In June 2016, the impact factors for the year 2015 were released (Thomson Reuters Journal Citation Reports® JCR 2015, ISI Web of Knowledge). The 2015 impact factor of the Netherlands Heart Journal (NHJ) amounted to 2.062, showing a clear rise compared with the 2014 impact factor (1.837).
The impact factor is defined as the average number of citations received per paper divided by the published articles in a specific journal during the preceding two years [1, 2, 3]. The 2015 NHJ impact factor was calculated as follows: in 2015 the total number of citations to articles published together in the years 2013 and 2014 amounted 301. The total number of articles published together in 2013 and 2014 was 132. As a result, the 2015 impact factor was 301 citations divided by 132 articles: 301/132 = 2.062. NHJ received its first impact factor in 2009, which was 1.392 at that time; it increased to 2.263 in 2013, decreased in 2014 but now appears to be back on track again with 2.062 [4, 5].
How does NHJ stand internationally? Out of a total number of 124 JCR-listed cardiovascular journals (subject category Cardiac & Cardiovascular Systems) NHJ takes place 68 on the list of impact factors for 2015, being therefore in the midrange. This can be considered to be rather good for a national journal from a relatively small country. As is well known, the top-3 cardiovascular journals – already for quite some years now – are the Journal of the American College of Cardiology (JACC), Circulation, and the European Heart Journal (EHJ). The 2015 impact factor for JACC was 17.759, for Circulation 17.047, and for EHJ 15.064. However, the ranking order of the top-3 journals may vary each year.
At the political level, NHJ participates in the HEART Group (Heart Editors Action Round Table), consisting of a group of Editors-in-Chief of about 40 leading international cardiovascular journals worldwide in order to discuss areas of growing common interest, such as ethical issues including scientific fraud, plagiarism, and double publication. . The group also addresses statements on matching languages to ‘match’ the type of study conducted . The Heart Group convenes annually at the three major Cardiology Congresses, namely the ACC, ESC and AHA meetings.
How does NHJ stand at the European level? Several years ago, the European Society of Cardiology (ESC) launched the Editors’ Network with the purpose to promote the dissemination and implementation of high-quality editorial standards among the ESC National Societies Cardiovascular Journals (NSCJ) . The Editors’ Network consists of the Editors-in-Chief of all ESC-connected NSJC. The main aims of the Editors‘ Network are to foster collaboration between the national societies and the ESC by diffusing scientific content, promoting editorial excellence, streamlining review processes, and addressing ethical issues and conflicts of interests [9, 10, 11]. Currently there are 56 ESC-related countries that together have 60 national society journals (some countries have more than one national society journal). Of those national society journals, only 11 (18 %) have an impact factor; of those 11 journals NHJ currently takes the sixth place, something to be truly proud of. The Editors’ Network gathers twice a year, once at the Spring meeting in the European Heart House and once at the annual ESC Congress.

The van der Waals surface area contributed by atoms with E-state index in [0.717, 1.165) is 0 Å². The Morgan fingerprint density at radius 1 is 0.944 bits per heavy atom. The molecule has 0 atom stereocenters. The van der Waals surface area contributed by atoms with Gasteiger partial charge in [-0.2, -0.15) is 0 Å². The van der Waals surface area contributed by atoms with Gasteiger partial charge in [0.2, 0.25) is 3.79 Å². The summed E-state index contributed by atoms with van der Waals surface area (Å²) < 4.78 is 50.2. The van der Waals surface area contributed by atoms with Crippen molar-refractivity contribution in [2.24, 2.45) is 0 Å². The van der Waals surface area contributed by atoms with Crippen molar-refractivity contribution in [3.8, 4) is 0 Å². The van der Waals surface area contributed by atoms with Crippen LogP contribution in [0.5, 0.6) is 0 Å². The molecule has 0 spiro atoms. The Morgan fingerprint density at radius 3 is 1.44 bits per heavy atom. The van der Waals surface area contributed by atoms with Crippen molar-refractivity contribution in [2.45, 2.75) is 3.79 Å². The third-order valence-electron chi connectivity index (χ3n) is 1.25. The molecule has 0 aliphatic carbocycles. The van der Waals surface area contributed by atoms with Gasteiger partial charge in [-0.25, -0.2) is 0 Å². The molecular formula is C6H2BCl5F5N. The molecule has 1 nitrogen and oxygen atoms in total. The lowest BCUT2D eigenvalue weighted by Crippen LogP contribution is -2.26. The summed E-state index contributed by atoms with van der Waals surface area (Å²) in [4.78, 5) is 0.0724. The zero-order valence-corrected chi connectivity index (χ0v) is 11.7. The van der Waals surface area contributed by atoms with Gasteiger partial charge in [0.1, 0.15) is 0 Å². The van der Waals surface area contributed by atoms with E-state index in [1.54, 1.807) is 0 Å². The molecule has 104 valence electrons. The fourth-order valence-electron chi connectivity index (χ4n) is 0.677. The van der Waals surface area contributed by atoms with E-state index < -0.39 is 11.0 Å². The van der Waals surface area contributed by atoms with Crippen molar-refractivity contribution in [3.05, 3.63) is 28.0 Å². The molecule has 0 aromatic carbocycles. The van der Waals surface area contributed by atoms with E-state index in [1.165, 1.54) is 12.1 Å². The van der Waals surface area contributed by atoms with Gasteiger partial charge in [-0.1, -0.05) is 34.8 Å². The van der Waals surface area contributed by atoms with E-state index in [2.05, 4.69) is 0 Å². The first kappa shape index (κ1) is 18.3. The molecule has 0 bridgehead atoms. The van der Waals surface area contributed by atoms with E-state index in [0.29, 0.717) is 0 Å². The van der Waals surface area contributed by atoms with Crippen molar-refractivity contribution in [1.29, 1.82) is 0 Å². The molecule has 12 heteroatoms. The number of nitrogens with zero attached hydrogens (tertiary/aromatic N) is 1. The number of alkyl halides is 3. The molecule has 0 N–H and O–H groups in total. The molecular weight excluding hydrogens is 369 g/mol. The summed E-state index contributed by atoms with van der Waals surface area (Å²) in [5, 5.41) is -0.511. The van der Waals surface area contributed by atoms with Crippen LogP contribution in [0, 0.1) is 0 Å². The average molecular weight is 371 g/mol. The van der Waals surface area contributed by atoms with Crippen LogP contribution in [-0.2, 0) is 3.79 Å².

Over time, impact factors have become the holy grail in the scientific journal domain . Many authors wish to publish in journals with the highest impact factors, because it will increase their scientific image, their professional profile, and their academic career perspectives. As a result, every journal editor works hard to improve the journal‘s impact factor because it is viewed by publishers as an index of journal quality and success, determining the extent to which the journal is resourced by its sponsoring organisation or publisher. Despite proposals for other parameters of journal quality, such as article-level metrics, the impact factor is still considered to be the nec plus ultra for authors, editors, publishers, and academic institutions [13, 14]. Therefore, one still remains dependent on the impact factor for a journal quality index.
Lastly, we wholeheartedly thank the authors of the papers for sending their fine work to NHJ and we are grateful to the Editorial Board members for carefully reviewing the manuscripts. We would also like to acknowledge the support of our national society, the Netherlands Society of Cardiology. Of course, will continue to strive to increase our impact factor over the forthcoming years! .
E.E. van der Wall states that there are no conflicts of interest.
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